Angel Beats is the story of Otonashi, Yuri and class SSS, a group of adolescents who led unfulfilling lives and thus find themselves in an afterlife in which they can ‘rebel against God’. The premise is undeniably a good one with a degree of originality that puts it in a strong starting position. The plot is driven by the main character, Otonashi’s, understanding of both his past life and the world he now finds himself in. While for the most parts the story is indeed quite dark the show is filled with largely pointless, but generally funny comedy. I can’t help but feel a show like Angel Beats was always going to need a degree of humour for it to stay afloat, the characters couldn’t have maintained a serious nature and remained likeable without it.
When picking out anime to watch I tend to go for action heavy shows with lots of drama, conflict and intrigue. Every so often however, I feel like it’s worth rewinding, picking up a slice of life school drama and enjoying the ride it provides. Kokoro Connect was a show I decided to watch in just those circumstances.
Background and plot
The world of Kokoro Connect is, to no one’s surprise, largely a high school club room. The Cultural Research club is essentially the place for students that didn’t really fit into anything else, a situation which is taken advantage of by the ‘villain’ of the piece.
But what is the show actually about I hear you ask? Well, on one completely normal day two of the five club members swap bodies only for it to later be revealed that the event was not a one off and other similarly strange occurrings happen. The reason? A vaguely supernatural being known as ‘Heartseed’ wants to conduct experiments and thought the group were particularly interesting candidates.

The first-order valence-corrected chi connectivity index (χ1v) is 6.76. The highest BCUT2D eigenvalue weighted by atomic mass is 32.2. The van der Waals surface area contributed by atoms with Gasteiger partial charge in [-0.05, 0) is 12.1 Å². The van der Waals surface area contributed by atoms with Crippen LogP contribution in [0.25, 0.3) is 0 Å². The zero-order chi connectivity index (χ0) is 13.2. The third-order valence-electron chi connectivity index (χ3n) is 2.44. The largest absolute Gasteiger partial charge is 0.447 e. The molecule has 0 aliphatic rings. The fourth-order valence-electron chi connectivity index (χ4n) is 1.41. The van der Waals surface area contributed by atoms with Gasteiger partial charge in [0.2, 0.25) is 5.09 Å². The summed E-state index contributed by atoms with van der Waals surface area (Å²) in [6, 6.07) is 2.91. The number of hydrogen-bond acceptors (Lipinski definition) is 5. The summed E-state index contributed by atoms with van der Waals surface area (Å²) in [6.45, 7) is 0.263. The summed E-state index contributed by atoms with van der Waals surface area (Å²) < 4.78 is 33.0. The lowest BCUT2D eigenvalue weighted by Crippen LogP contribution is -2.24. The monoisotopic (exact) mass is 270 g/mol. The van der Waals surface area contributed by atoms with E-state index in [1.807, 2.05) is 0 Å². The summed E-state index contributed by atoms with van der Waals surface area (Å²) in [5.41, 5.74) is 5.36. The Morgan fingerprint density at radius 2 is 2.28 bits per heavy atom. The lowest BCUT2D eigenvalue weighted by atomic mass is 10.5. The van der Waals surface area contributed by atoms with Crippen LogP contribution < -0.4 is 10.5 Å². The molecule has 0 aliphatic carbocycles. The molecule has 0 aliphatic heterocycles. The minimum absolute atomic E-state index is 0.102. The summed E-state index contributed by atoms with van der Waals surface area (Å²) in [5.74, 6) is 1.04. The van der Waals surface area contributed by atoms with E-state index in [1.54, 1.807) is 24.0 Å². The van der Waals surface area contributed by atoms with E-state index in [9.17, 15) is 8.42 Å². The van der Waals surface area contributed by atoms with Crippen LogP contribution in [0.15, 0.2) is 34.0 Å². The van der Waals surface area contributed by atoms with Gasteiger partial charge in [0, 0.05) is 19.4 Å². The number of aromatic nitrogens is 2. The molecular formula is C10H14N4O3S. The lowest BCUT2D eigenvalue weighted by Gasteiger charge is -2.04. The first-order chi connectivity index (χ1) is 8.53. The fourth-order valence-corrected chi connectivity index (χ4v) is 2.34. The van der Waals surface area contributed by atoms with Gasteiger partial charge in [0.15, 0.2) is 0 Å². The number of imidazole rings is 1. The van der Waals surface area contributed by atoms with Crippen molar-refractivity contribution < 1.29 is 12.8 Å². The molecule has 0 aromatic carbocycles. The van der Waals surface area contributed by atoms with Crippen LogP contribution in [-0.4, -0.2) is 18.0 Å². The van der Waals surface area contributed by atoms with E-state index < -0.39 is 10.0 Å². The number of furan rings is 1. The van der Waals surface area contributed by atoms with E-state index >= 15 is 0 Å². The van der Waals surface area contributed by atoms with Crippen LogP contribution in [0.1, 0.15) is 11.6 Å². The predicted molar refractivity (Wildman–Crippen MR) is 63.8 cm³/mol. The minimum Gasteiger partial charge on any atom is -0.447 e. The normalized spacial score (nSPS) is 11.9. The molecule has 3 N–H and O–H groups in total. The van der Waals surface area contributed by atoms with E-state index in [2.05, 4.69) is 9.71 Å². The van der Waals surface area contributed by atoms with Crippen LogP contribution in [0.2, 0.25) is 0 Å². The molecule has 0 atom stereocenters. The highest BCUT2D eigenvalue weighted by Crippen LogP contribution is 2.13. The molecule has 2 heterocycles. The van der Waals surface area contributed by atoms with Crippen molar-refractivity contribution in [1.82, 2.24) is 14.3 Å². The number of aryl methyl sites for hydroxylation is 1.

Often when you decide to watch a show that you haven’t heard of before or has mixed reviews, things work out really well. In my case, I’m not particularly hard to please so I find most shows like that pretty enjoyable. Every so often though, things don’t quite go the way you hope they will and you come across a bit of a mess. That, unfortunately, is the case with Amnesia.
Amnesia is a show that has a good premise. Based on a visual novel, a nameless girl has lost her memories before August 1st. The story is told through her relieving the days following August 1st in relationships with 4 of her male friends (plus 1 other guy, but he doesn’t really count).
The problem arises when we actually look past the premise and actually at what each episode does to further the plot and character development. The answer to that for the first 10 episodes? Not all that much. Each of the arcs for the four love interests have their quirks (*cough* locked in a cage *cough*), but on the whole they ultimately fail to move the story forward towards any kind of end. It wasn’t until episode 11 when the fifth man arrives that I could actually begin to guess what was causing the travelling back in time and loss of memories, and even then, within 10 minutes of having that opportunity, the cat was let out of the bag anyway.